Czech Presidency puts forward narrower classification of high-risk systems –

A new partial compromise on the AI Act, seen by EURACTIV on Friday (16 September) further elaborates on the concept of the ‘extra layer’ that would qualify an AI as high-risk only if it has a major impact on decision-making.

The AI Act is a landmark proposal to regulate Artificial Intelligence in the EU following a risk-based approach. Therefore, the category of high-risk is a key part of the regulation, as these are the categories with the strongest impact on human safety and fundamental rights.

On Friday, the Czech Presidency of the EU Council circulated the new compromise, which attempts to address the outstanding concerns related to the categorisation of high-risk systems and the related obligations for AI providers.

The text focuses on the first 30 articles of the proposal and also covers the definition of AI, the scope of the regulation, and the prohibited AI applications. The document will be the basis for a technical discussion at the Telecom Working Party meeting on 29 September.

High-risk systems’ classification

In July, the Czech presidency proposed adding an extra layer to determine if an AI system entails high risks, namely the condition that the high-risk system would have to play a major factor in shaping the final decision.

The central idea is to create more legal certainty and prevent AI applications that are “purely accessory” to decision-making from falling under the scope. The presidency wants the European Commission to define the concept of purely accessory via implementing act within one year since the regulation’s entry into force.

The principle that a system that takes decisions without human review will be considered high-risk has been removed because “not all AI systems that are automated are necessarily high-risk, and because such a provision could be prone to circumvention by putting a human in the middle”.

In addition, the text states that when the EU executive updates the list of high-risk applications, it will have to consider the potential benefit the AI can have for individuals or society at large instead of just the potential for harm.

The presidency did not change the high-risk categories listed under Annex III, but it introduced significant rewording. In addition, the text now explicitly states that the conditions for the Commission to take applications out of the high-risk list are cumulative.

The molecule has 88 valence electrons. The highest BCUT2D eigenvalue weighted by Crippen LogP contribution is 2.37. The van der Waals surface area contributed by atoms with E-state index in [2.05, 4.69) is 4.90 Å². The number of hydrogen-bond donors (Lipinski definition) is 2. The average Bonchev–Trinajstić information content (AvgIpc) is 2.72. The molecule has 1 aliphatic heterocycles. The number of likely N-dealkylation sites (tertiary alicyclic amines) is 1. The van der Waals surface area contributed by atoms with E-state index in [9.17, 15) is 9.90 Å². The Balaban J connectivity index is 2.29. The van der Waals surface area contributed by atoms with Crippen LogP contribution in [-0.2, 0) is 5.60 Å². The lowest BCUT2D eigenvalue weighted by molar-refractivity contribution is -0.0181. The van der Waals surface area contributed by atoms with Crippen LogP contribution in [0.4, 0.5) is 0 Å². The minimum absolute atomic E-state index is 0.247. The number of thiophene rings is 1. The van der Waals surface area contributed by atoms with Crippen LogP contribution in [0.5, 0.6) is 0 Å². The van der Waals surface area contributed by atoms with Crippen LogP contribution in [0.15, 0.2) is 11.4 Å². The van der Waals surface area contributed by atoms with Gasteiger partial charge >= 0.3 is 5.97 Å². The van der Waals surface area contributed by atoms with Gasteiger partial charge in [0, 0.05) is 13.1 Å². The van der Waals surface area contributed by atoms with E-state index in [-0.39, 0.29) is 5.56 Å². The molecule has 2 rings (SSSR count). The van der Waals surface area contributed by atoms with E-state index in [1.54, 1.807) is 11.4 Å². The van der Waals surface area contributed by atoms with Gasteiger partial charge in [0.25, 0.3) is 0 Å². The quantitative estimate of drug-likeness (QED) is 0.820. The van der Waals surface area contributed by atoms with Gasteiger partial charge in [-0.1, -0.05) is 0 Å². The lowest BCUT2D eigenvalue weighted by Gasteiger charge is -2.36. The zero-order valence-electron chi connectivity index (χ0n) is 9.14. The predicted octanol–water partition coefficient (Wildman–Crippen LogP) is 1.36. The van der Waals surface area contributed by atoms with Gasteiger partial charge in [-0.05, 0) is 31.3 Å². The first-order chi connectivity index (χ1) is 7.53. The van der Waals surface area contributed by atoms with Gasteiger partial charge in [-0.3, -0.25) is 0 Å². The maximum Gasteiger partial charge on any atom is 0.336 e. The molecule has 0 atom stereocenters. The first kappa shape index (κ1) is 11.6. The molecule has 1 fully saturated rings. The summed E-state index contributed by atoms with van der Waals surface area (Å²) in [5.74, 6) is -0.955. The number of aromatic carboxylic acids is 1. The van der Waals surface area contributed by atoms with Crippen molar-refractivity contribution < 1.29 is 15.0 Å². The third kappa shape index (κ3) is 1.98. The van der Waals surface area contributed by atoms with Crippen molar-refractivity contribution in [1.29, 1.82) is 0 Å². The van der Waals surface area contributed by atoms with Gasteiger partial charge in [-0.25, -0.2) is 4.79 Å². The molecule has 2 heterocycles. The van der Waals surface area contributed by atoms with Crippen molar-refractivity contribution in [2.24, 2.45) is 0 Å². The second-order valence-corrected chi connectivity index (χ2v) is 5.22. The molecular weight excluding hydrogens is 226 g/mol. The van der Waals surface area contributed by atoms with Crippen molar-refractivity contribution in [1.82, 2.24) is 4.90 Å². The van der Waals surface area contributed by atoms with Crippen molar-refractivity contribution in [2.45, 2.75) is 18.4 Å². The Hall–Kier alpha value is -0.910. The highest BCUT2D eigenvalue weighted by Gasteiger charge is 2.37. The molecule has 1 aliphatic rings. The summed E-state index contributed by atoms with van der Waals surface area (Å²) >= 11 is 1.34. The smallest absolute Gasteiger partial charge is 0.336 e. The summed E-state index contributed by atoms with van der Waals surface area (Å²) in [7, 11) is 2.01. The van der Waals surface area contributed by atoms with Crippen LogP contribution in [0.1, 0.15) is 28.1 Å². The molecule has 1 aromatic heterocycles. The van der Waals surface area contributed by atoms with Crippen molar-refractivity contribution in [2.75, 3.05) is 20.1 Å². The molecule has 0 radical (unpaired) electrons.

High-risk systems’ requirements

In the risk management section, the presidency modified the wording to exclude that the risks related to high-risk systems can be identified through testing, as this practice should only be used to verify or validate mitigating measures.

The changes also give the competent national authority more leeway to assess which technical documentation is necessary for SMEs providing high-risk systems.

Regarding the human review, the draft regulation requires at least two persons to oversee high-risk systems. However, the Czechs are proposing an exception to the so-called ‘four eye principles’, namely for AI applications in the area of border control where EU or national law allows it.

As regards financial institutions, the compromise states that the quality management system they would have to put in place for high-risk use cases can be integrated with the one already in place to comply with existing sectorial legislation to avoid duplications.

Similarly, the financial authorities would have market surveillance powers under the AI regulation, including the carrying out of ex-post surveillance activities that can be integrated into the existing supervisory mechanism of the EU’s financial service legislation.


The Czech presidency kept most of its previous changes to the definition of Artificial Intelligence but deleted the reference to the fact that AI must follow ‘human-defined’ objectives as it was deemed “not essential”.

The text now specifies that an AI system lifecycle would end if it is withdrawn by a market surveillance authority or if it undergoes substantial modification, in which case it would have to be considered as a new system.

The compromise also introduced a distinction between the user and the one controlling the system, which might not necessarily be the same person affected by the AI.

To the definition of machine learning, the Czechs added that it is a system capable of learning but also of inferring data.

Moreover, the previously added concept of autonomy of an AI system has been described as “the degree to which such a system functions without external influence.”


Prague introduced a more direct exclusion of research and development activities related to AI, “including also in relation to the exception for national security, defence and military purposes,” the explanatory part reads.

The critical part of the text on general-purpose AI was left for the next compromise.

Prohibited practices

The part on prohibited practices, a sensitive issue for the European Parliament, is not proving controversial among member states that did not request major modifications.

At the same time, the text’s preamble further defines the concept of AI-enabled manipulative techniques as stimuli that are “beyond human perception or other subliminal techniques that subvert or impair person’s autonomy […] for example in cases of machine-brain interfaces or virtual reality.”

Leading MEPs raise the curtain on draft AI rules

The two European Parliament co-rapporteurs finalised the Artificial Intelligence (AI) draft report on Monday (11 April), covering where they have found common ground. The most controversial issues have been pushed further down the line.

[Edited by Zoran Radosavljevic]

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